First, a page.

Bosque del Apache National Wildlife Refuge is well-known for its large migratory flocks of Sandhill Cranes, Snow Geese, and ducks that call Bosque “home” from mid October to mid February. At peak, there can be over 50,000 of these birds snuggled together on the Refuge, and it is a top destination for photographers, birders, and crane-lovers.
I originally visited Bosque twice during those winter months (take a look here and here) and came away with some nice photos of the signature flocks. But what would there be to see and photograph during a non-prime season at Bosque, specifically in March?
I would soon find out!
Immediately after arriving in mid-March and setting up my RV at the volunteer village, I was given a volunteer pass that would give me free access to the Refuge during my stay. As part of my volunteer training, I also was signed up to take the public van tours scheduled for that weekend (that would be given by one of the senior naturalists, Cathy).
After the first 2-hour van tour, I recorded over 40 species of waterfowl, birds, and other wildlife that Cathy had spotted and identified for us! If you’re ever planning a weekend visit to Bosque, call ahead to ask if any naturalist-led tours are available that you can sign-up for. They’re usually free with your admission and an excellent way to see and learn much more than you often would on your own!
The first, and most abundant species we saw was the answer to Cathy’s first question to our tour group—what species of waterfowl does not have webbed feet? Answer: the American Coot! Click the second photo to see the coot’s lobed toes better—no webbing between them!
Between Cathy’s tour and my own subsequent days of roving, I started to quickly photograph as many of the waterfowl species as I could, because many of these ducks would be gone within the next 3 weeks, continuing their migrations north to their summer breeding grounds.
Northern Pintails are at the Refuge in abundance during the Winter months, but by March, there are only a few pairs left. The male’s distinctive long, pointy tail and white-tipped neck is a sure way to identify this duck. Many female ducks, unfortunately, are drab brown, making them much harder to identify when they’re away from their male mates.
There were 2 species I was constantly getting confused—the Redheads and the Canvasbacks. Both males have red heads and mostly white bodies, but the difference is the bill color and head shape. The Redhead has a light blue bill with black tip, and has a more rounded head.
The Canvasback has a more triangular head and a black bill:
The ladies are another way to tell these two breeds apart. From this shot, I can’t see the male’s bill, but I know it’s a Canvasback because the females have pale bodies, whereas the Redhead ladies are all brown.
Besides the Coot, perhaps the most abundant waterfowl at Bosque in March is the Northern Shoveler. The males are unmistakable with their green heads, multi-colored bodies, and flat, wide, black bills.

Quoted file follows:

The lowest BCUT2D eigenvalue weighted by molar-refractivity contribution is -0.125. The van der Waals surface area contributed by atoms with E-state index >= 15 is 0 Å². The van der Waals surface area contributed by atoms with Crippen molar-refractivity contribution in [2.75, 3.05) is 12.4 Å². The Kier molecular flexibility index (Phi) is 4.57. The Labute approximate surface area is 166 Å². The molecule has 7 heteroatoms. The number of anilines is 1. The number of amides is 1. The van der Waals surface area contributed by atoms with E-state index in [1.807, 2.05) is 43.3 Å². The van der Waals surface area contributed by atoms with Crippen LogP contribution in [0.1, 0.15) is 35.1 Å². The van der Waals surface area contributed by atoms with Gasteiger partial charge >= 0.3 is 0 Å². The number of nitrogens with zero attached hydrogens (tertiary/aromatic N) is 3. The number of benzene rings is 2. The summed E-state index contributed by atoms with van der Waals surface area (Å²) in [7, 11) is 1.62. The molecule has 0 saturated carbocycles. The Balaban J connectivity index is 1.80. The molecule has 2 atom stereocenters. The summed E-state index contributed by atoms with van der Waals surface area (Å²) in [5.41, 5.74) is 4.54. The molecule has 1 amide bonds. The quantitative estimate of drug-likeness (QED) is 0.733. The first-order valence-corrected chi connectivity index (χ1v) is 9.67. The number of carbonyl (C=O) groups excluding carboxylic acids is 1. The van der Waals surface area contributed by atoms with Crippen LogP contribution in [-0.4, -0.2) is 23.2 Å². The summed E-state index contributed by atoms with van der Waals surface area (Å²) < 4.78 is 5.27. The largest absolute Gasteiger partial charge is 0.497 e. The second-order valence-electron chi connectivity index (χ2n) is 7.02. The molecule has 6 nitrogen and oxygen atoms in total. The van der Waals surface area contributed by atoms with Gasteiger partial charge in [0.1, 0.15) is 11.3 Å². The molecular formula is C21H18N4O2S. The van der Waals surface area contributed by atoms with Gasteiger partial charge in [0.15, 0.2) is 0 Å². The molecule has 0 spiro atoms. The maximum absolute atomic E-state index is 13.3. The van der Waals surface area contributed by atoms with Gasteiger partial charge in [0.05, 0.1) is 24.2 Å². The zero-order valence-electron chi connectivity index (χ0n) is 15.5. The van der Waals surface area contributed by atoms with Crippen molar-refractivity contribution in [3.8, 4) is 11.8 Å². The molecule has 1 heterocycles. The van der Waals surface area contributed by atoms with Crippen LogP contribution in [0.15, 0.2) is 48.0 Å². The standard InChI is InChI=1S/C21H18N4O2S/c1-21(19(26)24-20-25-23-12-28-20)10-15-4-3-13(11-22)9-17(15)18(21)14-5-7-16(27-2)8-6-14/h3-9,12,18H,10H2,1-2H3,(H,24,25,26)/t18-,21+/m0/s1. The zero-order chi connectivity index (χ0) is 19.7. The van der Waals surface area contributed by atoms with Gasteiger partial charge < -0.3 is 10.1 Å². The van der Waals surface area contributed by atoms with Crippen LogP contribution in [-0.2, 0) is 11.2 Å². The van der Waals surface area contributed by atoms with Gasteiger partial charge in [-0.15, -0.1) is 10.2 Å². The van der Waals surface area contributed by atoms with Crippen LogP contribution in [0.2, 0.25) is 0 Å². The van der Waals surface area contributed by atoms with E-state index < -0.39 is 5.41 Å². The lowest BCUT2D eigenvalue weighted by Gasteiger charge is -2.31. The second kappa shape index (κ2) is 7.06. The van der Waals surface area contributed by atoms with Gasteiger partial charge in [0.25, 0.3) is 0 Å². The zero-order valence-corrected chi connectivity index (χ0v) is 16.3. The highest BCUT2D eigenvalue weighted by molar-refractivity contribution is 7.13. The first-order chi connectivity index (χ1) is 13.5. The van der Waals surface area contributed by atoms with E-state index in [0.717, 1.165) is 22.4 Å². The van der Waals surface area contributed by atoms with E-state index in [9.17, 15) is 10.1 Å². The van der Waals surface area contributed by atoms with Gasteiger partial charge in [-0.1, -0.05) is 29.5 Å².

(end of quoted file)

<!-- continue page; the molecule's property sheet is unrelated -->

The other green-headed male duck is a very familiar one to most parts of the U.S., the Mallard:
Of all the waterfowl species, though, I think I enjoyed the smaller Teals the best. Just spectacularly marked birds!
Cathy said that hunters often call Green-winged Teals “butter butts” due to their light yellow rear ends that bob in the water when they are feeding. The green on the male’s head is only visible if the sun hits it just the right way—otherwise, his head looks all cinnamon (rufous-colored).
There’s no mistaking the male Cinnamon Teal. He’s “all cinnamon!”
Finally, there’s the beautifully-marked Blue-winged Teal. The male has a blue/gray head with a vertical white stripe around its face, and both male and female have richly-marked bodies.
The females look almost identical to female Cinnamon Teals, so the only good way to tell them apart is to see what males they’re swimming next to!
The tiniest waterfowl at the Refuge in March is the cute little Pied-billed Grebe with its black and white bill. They’re only about half the size of the other species!
Speaking of other species, Bosque certainly had them too in March. The very first non-bird species I saw was a Collared Peccary, a.k.a. Javelina. Just don’t call them wild pigs, because they’re not!
Another morning, I spotted one of our herds of mule deer. There are also herds of elk, pronghorn, and even oryx on the Refuge, but I only ever saw mule deer (who were much more tolerant of human visitors).
Raptors (Hawks, Eagles, etc) are in abundance in Winter. By March, though, the Bald Eagles have already flown north to leave the Hawks and Harriers in charge at the Refuge.
I was never able to get a good shot of the most-common Red-tailed Hawk, but did happen to get some of a female Northern Harrier, which is about the same size with a wingspan of nearly 4 feet! The Harrier is distinguished by the white band around the base of its tail and its “owl-like” face.
I also enjoyed spotting this Harlan’s Hawk one day perched way up in a tree looking for its next meal--
March is certainly a month of transition at Bosque. While the winter-resident flocks of Sandhill Cranes had left the Refuge by mid-February, there were the occasional (and unmistakable) loud honks of flocks flying in for the night at sunset.
These were cranes who had spent the winter further south in parts of southern Arizona and Sonora, Mexico and were simply pulling in to get a good night’s rest and some free breakfast before continuing their flight north. Like any good “Motel 6” of the Refuge System, we “left a light on” for them!
We even had a brief visit by a flock of Ross’ Geese (the smaller cousin to the Snow Goose). They appreciated the free Bosque breakfast buffet as well, before heading out to continue their journey north.
Every morning’s sunrise view of the refuge from my RV window would make me wonder the same question-- who will arrive next?
Stayed tuned, and I’ll tell you about our April residents!